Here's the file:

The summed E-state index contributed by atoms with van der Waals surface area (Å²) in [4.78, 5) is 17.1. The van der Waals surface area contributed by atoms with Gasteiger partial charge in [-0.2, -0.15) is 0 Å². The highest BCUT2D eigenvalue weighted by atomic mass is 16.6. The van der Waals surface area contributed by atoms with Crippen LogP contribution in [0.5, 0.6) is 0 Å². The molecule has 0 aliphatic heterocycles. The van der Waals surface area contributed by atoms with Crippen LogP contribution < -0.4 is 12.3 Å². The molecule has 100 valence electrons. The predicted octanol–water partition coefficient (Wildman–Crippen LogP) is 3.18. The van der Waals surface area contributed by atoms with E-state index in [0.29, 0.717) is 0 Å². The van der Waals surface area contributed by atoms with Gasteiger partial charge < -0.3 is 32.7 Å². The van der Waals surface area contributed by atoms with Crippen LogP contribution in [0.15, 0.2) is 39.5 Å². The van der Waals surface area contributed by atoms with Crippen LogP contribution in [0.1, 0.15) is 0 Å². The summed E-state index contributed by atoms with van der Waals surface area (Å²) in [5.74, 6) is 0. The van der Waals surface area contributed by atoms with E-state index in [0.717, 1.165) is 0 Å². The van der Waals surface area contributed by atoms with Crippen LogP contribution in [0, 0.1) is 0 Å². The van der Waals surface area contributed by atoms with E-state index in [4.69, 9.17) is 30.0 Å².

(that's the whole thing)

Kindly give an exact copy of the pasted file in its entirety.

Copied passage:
The summed E-state index contributed by atoms with van der Waals surface area (Å²) in [4.78, 5) is 17.1. The van der Waals surface area contributed by atoms with Gasteiger partial charge in [-0.2, -0.15) is 0 Å². The highest BCUT2D eigenvalue weighted by atomic mass is 16.6. The van der Waals surface area contributed by atoms with Crippen LogP contribution in [0.5, 0.6) is 0 Å². The molecule has 0 aliphatic heterocycles. The van der Waals surface area contributed by atoms with Crippen LogP contribution < -0.4 is 12.3 Å². The molecule has 100 valence electrons. The predicted octanol–water partition coefficient (Wildman–Crippen LogP) is 3.18. The van der Waals surface area contributed by atoms with E-state index in [0.29, 0.717) is 0 Å². The van der Waals surface area contributed by atoms with Gasteiger partial charge < -0.3 is 32.7 Å². The van der Waals surface area contributed by atoms with Crippen LogP contribution in [0.15, 0.2) is 39.5 Å². The van der Waals surface area contributed by atoms with Crippen LogP contribution in [0.1, 0.15) is 0 Å². The summed E-state index contributed by atoms with van der Waals surface area (Å²) in [5.74, 6) is 0. The van der Waals surface area contributed by atoms with E-state index in [0.717, 1.165) is 0 Å². The van der Waals surface area contributed by atoms with Crippen LogP contribution in [0, 0.1) is 0 Å². The van der Waals surface area contributed by atoms with E-state index in [4.69, 9.17) is 30.0 Å².